Harrelson admitted twice to having fired the shot that killed President John F. Kennedy. One of those times was when he was arrested for Delgia’s murder, high on cocaine and another was in the conversation to his prison neighbor. He later blamed the statement on being high and trying to land big jobs and make money. Conspiracy theorists took his words and ran with it, claiming him to be one of the “three ramps” involved in the JFK 1995 murder. Taking it a bit further, they believe that it might be true because Woody’s mom, his second wife, shares the same last name as Lee Harvey Oswald, the killer of JFK, her name being Diane Oswald. Are they related? If not, it’s a strange coincidence. If this is true, a psychologist might say that it would make sense that she ended up with a man similar to someone in her family. While the three tramps have since been identified, some people still believe it was him.  But, we never really know, do we? Everyone has their secrets.

A Hitman and His Son

As Oswald might have hoped, Woody Harrelson’s dad and he hadn’t crossed paths since he was 7. So, the actor didn’t know about his father’s profession until he happened to hear the news on the radio and inquired to his mother. Imagine his shock when she paused and said something like, “Well, actually, honey, your father was a serial killer.” Yikes. Well into adulthood, Woody Harrelson made an attempt to befriend his father. He visited him and at one point and spent a couple million in attempts to get his father a retrial. He’s quoted telling The Guardian in an interview, “I don’t know he did deserve a new trial… just being a son trying to help his dad. Then I spent a couple of million beating my head against the wall.”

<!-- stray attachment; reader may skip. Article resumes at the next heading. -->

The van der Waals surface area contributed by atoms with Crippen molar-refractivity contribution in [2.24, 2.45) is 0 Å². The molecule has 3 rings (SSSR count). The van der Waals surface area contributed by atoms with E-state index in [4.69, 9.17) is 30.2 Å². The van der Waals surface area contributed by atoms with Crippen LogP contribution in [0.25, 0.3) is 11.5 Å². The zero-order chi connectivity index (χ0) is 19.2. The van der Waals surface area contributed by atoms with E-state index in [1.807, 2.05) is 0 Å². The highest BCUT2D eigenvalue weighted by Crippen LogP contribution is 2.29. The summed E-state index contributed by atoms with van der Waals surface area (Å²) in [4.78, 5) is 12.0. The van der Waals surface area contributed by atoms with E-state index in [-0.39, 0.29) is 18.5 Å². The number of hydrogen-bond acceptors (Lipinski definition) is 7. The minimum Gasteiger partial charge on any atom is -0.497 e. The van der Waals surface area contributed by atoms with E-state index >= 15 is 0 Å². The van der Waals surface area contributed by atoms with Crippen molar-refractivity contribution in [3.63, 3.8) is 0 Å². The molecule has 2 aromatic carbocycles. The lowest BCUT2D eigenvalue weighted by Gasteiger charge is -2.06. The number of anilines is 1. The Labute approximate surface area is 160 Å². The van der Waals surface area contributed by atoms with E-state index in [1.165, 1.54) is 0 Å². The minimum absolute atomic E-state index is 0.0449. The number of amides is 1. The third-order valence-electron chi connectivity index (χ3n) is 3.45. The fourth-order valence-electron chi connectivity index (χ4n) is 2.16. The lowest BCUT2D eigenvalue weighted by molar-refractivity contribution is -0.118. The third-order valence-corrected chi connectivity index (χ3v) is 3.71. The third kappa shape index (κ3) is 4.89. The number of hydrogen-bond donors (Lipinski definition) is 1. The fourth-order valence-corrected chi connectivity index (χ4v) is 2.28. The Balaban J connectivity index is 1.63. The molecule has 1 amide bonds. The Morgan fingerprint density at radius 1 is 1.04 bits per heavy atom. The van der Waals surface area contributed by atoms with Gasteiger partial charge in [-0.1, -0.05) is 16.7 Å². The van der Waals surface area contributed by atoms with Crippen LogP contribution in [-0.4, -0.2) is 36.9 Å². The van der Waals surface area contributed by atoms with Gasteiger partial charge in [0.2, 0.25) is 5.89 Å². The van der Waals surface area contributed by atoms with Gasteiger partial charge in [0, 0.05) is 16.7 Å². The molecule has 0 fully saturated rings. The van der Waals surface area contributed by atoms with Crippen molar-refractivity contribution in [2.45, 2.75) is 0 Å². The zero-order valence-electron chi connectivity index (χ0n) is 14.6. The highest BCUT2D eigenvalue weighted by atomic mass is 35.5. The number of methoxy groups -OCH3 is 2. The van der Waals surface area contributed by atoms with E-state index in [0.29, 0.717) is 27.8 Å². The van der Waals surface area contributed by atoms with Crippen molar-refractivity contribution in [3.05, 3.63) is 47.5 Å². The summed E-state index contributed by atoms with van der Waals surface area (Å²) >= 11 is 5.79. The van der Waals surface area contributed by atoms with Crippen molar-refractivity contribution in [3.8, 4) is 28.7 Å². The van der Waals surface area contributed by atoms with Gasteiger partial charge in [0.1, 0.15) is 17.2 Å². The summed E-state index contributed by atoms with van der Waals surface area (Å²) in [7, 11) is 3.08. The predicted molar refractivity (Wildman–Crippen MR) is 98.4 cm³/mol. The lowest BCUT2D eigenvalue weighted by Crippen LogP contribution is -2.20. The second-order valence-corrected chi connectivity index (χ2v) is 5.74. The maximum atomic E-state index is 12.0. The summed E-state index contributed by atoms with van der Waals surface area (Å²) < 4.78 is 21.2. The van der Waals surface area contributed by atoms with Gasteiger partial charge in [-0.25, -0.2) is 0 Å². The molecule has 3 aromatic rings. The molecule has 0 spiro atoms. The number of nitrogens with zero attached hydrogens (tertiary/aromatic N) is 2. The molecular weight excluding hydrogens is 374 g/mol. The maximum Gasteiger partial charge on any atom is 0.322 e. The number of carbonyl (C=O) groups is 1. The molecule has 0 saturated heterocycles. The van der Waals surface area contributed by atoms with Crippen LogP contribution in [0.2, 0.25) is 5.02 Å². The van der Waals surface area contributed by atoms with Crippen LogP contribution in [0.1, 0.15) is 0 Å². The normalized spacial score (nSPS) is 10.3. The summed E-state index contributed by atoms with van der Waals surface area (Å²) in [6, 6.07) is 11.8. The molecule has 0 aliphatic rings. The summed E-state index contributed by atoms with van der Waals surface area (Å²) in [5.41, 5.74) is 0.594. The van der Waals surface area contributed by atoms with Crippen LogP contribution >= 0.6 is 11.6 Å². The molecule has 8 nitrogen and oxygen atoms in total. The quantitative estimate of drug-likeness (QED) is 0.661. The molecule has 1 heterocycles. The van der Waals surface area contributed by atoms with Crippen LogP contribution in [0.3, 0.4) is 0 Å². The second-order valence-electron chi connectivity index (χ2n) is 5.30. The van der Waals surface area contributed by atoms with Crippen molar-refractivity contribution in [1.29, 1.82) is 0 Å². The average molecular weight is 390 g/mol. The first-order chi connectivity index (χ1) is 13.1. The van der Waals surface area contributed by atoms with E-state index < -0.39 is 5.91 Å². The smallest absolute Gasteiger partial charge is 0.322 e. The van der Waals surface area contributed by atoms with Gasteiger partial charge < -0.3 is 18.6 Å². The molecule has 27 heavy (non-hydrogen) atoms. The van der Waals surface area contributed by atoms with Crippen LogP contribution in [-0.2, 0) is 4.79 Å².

A Hitman’s Final Words

Unfortunately, Woody Harrelson’s father never saw that retrial. He died serving his prison sentence in 2007 of a heart attack. Not before he attempted to escape Atlanta Federal Penitentiary in 1995, which failed and resulted in him being transferred to the Colorado Supermax federal prison, ADX Florence, with the likes of the Unabomber Ted Kaczynski.

In regards to himself, the hitman has said the following in reflective notes amongst his possessions, reading, “God, it’s been a tough way[.] I’m sorry Not for me but for the pain I’ve caused others, both those who’ve loved me and those who’ve loved the people I’ve killed But I’ve never killed a person who was undeserving of it.”

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Moriah Gill About the author:
New Writer at Rare. Stay tuned!